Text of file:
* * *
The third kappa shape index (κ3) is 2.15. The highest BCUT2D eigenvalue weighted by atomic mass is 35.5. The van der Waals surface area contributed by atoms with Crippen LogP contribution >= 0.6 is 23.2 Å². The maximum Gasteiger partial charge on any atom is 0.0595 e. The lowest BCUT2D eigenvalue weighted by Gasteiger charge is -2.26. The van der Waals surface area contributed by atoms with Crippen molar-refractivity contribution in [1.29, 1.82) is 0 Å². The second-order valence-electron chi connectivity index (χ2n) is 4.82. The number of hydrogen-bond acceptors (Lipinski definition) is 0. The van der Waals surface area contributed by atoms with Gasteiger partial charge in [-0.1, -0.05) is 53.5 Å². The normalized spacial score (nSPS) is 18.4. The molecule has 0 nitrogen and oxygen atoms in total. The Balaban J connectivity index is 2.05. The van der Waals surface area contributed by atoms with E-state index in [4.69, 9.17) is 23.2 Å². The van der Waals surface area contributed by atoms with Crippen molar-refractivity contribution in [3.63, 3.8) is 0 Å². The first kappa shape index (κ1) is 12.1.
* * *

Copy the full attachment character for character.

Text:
The third kappa shape index (κ3) is 2.15. The highest BCUT2D eigenvalue weighted by atomic mass is 35.5. The van der Waals surface area contributed by atoms with Crippen LogP contribution >= 0.6 is 23.2 Å². The maximum Gasteiger partial charge on any atom is 0.0595 e. The lowest BCUT2D eigenvalue weighted by Gasteiger charge is -2.26. The van der Waals surface area contributed by atoms with Crippen molar-refractivity contribution in [1.29, 1.82) is 0 Å². The second-order valence-electron chi connectivity index (χ2n) is 4.82. The number of hydrogen-bond acceptors (Lipinski definition) is 0. The van der Waals surface area contributed by atoms with Gasteiger partial charge in [-0.1, -0.05) is 53.5 Å². The normalized spacial score (nSPS) is 18.4. The molecule has 0 nitrogen and oxygen atoms in total. The Balaban J connectivity index is 2.05. The van der Waals surface area contributed by atoms with E-state index in [4.69, 9.17) is 23.2 Å². The van der Waals surface area contributed by atoms with Crippen molar-refractivity contribution in [3.63, 3.8) is 0 Å². The first kappa shape index (κ1) is 12.1.